To the one of the silver tongue

Nastia Nikolskaya, Master of Fine Art

This small sculpture plays on a common inexpensive trophy. The top of the sculpture, where the head of the trophy would normally appear, has been replaced with a tongue. This imitation organ is electroplated with the same shiny finish as the base.

With strong associations to male culture in the public sphere – embodied by awards of recognition and sporting prizes – this small object carries a variety of subtle meanings.

A component of this piece involved meeting with men whose “verbal skills” had made an impression on me. I chose three male students and gave no details about the project. They were in the year above me, adding another layer of hierarchy that brought with it a level of comfort and confidence in contrast to my own.

I filmed each man in fake interview style with no warning beforehand of what we were to discuss. I adopted the position of interviewer, giving them the object as if bestowing an award, and asking them interestedly about how they felt upon receiving the prize of the silver tongue.

As they were put on the spot and had no time to relax and think about it, they immediately started talking about what it was like to receive it, joking about the name and revelling in their victory.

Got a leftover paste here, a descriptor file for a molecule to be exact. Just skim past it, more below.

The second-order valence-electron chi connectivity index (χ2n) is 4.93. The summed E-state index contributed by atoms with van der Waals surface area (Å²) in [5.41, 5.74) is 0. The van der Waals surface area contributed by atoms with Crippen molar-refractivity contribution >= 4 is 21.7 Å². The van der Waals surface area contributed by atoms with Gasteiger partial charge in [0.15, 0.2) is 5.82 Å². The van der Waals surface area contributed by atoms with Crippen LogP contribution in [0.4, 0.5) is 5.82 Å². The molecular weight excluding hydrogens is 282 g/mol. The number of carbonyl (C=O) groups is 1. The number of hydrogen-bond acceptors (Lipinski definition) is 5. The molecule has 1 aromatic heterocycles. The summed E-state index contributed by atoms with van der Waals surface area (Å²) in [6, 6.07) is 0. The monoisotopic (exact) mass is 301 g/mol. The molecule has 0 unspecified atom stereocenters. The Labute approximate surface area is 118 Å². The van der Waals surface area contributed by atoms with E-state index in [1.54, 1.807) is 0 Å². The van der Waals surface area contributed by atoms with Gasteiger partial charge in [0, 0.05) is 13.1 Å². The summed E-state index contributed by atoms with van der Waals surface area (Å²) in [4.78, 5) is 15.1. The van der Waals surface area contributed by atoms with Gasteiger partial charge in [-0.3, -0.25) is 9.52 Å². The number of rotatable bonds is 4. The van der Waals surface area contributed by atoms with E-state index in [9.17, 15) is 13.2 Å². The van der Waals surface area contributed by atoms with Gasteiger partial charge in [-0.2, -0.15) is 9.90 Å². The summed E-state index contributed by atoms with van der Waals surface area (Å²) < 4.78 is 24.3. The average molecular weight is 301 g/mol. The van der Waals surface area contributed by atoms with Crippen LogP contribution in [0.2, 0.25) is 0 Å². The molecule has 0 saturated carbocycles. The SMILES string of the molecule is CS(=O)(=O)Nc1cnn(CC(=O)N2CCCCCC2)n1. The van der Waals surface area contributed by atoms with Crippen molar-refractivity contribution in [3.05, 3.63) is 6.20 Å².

I continued to film, explaining the project and the intention behind it. On hearing that the work was to do with the fluency of their speech and their comfort in self-expression, they were flattered. They offered consolation and support in return, regarding my contributions to the class and apparently pleasant and comfortable demeanour.

The sculpture is a reminder of an issue that is ever-noticeable in group dynamics; women often feel less comfortable speaking up and sharing their points of view. There are those who routinely give more time and space to others. While silence may be uncomfortable, it is nevertheless necessary for others to express themselves.

After these three encounters, I noticed these same men holding back and giving more space to others in group exchanges. Perhaps thinking about the strange encounter afterwards, they realised the intention behind the game. In groups, too many people feel too uncomfortable to say something, and a few feel all too comfortable dominating. This imbalance is often if not always gendered. Cis-gendered male students exhibit an over eagerness to fill silence at the expense of the communicative potential of a space. Given the chance to reflect on this issue, men may notice that it is not always the time and place to let their silver tongue roll.

With thanks to the three people who agreed to participate in the filming; as well as Helen from the GSA casting workshop, Stewart at Macs Locksmiths and Cobblers on Sauchiehall St, Dolly and John at CIR Electroplating, David Excoffier for the image; John at GSA Sustainability in Action Group; the MFA tutors; and Alex Fleming and Miranda Stuart for the conversation.

Full sculpture image